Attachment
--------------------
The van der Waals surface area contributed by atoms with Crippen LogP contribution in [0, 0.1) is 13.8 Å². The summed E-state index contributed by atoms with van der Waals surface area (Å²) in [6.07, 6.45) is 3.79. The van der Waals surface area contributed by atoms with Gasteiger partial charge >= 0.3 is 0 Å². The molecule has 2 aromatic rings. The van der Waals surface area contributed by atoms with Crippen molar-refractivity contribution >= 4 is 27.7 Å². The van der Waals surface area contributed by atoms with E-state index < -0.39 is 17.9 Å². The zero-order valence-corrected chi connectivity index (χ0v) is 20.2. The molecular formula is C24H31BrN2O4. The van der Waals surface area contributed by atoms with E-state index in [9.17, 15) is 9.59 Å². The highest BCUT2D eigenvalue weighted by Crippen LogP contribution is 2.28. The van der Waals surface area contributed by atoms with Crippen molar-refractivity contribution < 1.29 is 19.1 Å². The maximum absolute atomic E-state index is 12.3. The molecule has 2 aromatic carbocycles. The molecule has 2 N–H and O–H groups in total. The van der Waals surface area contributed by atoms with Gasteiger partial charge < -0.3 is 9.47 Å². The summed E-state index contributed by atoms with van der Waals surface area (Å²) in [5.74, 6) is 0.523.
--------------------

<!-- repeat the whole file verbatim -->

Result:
The van der Waals surface area contributed by atoms with Crippen LogP contribution in [0, 0.1) is 13.8 Å². The summed E-state index contributed by atoms with van der Waals surface area (Å²) in [6.07, 6.45) is 3.79. The van der Waals surface area contributed by atoms with Gasteiger partial charge >= 0.3 is 0 Å². The molecule has 2 aromatic rings. The van der Waals surface area contributed by atoms with Crippen molar-refractivity contribution >= 4 is 27.7 Å². The van der Waals surface area contributed by atoms with E-state index < -0.39 is 17.9 Å². The zero-order valence-corrected chi connectivity index (χ0v) is 20.2. The molecular formula is C24H31BrN2O4. The van der Waals surface area contributed by atoms with E-state index in [9.17, 15) is 9.59 Å². The highest BCUT2D eigenvalue weighted by Crippen LogP contribution is 2.28. The van der Waals surface area contributed by atoms with Crippen molar-refractivity contribution < 1.29 is 19.1 Å². The maximum absolute atomic E-state index is 12.3. The molecule has 2 aromatic carbocycles. The molecule has 2 N–H and O–H groups in total. The van der Waals surface area contributed by atoms with Gasteiger partial charge < -0.3 is 9.47 Å². The summed E-state index contributed by atoms with van der Waals surface area (Å²) in [5.74, 6) is 0.523.